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Eurozone at Highest Debt/GDP Ratio for 12 Years

In trading on Monday, Spain’s bond market rose to a euro-era high. Jumping 25 basis points, Spanish ten-year bonds are currently at 7.52 percent. Earlier this year, the Spanish bonds market its previous record of 7.285 percent. The rise in the bond market comes as six different economic regions in Spain reported the possibility of asking for further funding over the weekend. With so many regions in debt and rising ten-year bonds, the Spanish government will have a difficult time avoiding a full scale bailout.

The rise in Spanish bonds is comes as a surprise for some investors. On Friday, the Eurozone’s finance ministers approved the decision to give Spain 100 billion euros in aid.

Eurozone Debt Increases

For the Eurozone as a whole, government debt is now at 88.2 percent of the area’s gross domestic product. Previously, the European Union’s debt load had been at 87.3 percent. This rise in debt is the largest since the euro was begun more than 12 years ago.

Spain had the third highest debt ratio to GDP. In comparison, Greece was at 132.4 percent of their nation’s GDP. Surprisingly, this is actually an improvement for Greece. Earlier this year, Greece was at 165.3 percent. Coming in second is Italy with debt of 123.3 percent of gross domestic product. This marks a rise of 2.2 percent for Italian debt.

In response to the European debt crisis, Greece’s creditors are meeting in Greece on Wednesday to decide how to deal with the bailout. Investors are uncertain whether Greece will be able to continue making its debt payments and the International Monetary Fund has hinted at an unwillingness to offer more financial aid.

With all of the news coming out of Europe, the euro dropped to its lowest level for 12 years versus the Japanese yen today. Against the greenback, the euro is down 0.4 percent to $1.2108. This marks a two-year low against the dollar. Europe’s currency is also down against the Australian dollar to a record low. Versus the Norwegian crown, the euro is at a 9.5 year low. Meanwhile, Europe’s embattled currency stands at just a 3.5 year low against Great Britain’s pound.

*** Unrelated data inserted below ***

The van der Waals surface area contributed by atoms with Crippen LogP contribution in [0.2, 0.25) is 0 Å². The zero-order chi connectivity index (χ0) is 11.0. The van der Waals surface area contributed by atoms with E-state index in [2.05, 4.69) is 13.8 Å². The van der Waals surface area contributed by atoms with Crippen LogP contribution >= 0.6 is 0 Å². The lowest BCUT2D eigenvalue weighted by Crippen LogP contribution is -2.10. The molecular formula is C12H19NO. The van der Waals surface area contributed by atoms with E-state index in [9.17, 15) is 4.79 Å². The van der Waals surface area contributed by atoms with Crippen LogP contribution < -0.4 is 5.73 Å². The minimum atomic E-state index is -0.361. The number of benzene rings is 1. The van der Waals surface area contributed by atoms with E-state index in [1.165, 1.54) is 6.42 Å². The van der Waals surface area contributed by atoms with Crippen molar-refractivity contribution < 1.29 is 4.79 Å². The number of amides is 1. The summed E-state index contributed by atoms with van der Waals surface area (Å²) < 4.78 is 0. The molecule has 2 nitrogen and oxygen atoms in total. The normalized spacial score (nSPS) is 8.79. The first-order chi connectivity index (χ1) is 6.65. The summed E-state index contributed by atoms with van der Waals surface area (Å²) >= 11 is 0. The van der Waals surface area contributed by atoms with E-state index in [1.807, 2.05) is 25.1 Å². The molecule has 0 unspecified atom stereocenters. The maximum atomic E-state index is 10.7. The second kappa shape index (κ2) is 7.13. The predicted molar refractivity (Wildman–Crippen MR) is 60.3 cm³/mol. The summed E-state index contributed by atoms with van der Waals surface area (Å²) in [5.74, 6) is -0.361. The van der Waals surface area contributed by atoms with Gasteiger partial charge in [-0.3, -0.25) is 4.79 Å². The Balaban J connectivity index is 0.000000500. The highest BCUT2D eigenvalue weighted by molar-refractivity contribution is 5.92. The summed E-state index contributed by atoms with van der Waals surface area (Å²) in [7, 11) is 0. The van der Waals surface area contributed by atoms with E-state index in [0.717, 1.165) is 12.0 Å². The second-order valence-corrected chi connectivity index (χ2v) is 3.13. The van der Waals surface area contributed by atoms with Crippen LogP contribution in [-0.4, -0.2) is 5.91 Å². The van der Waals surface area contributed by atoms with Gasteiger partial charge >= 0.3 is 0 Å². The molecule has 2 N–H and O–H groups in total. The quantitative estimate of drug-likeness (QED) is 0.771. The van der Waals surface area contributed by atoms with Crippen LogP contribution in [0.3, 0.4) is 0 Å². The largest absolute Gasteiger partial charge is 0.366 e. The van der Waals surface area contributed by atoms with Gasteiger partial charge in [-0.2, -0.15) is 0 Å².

Yen Gains in the Day of Trade

The yen is performing well against a basket of currencies. In addition to appreciating against the euro, the yen has managed to gain against the dollar. The greenback is currently at a seven week low of 77.95 yen. In today’s most recent trade, the United States dollar was down 0.3 percent. The Vice Finance minister in Japan stated that the country was willing to do anything to keep Japan’s currency stable. Most market analysts believe that the central bank in Japan will not take action as long as the dollar is above 76 yen.

As a safe haven, the United States dollar and the Japanese yen have managed to stay strong throughout Europe’s debt crisis. The greenback was at a 19-month high versus the Swiss franc during trading on Monday.

Against the greenback, Australia’s dollar dropped 0.9 percent to reach $1.0278. The possibility of slowed growth in China has begun weighing on Australia over the last few days. Data from China showed a stable GDP for the second-quarter. Although the markets had hoped for higher numbers out of the world’s second-largest economy, the GDP was in line with expectations.

Rand Drops

With increased levels of risk aversion among investors, the South African Rand rand was at R8.4677 per United States dollar. On Friday, the rand had been at R8.2692 per dollar. Over in Europe, South Africa’s currency was trading at a rate of R10.2305 against the euro from Friday’s trade of R10.0260. The United Kingdom saw the rand change from Friday’s balance of R12.9076 to R13.1113. Most of the changes in the rand can be attributed to increased risk aversion in the marketplace. With the ongoing crisis in Europe, investors are scared away of riskier currencies.

Indonesia Holding Reserves in Yuan

The central bank of Indonesia has decided to start holding some of their foreign-exchange reserves. Amid debt concerns in the United States and Europe, the island nation has decided to diversify its foreign held funds. Indonesia joins a growing number of nations who have elected to hold their currency reserves in Chinese yuan. Government officials in China have been pushing for the yuan to take on a stronger role in international markets. Yuan denominated transactions now account for almost ten percent of China’s trade.  The yuan is currently at 6.3864 against the United States dollar. Overall, China’s currency is down 1.5 percent against the greenback for the year. 

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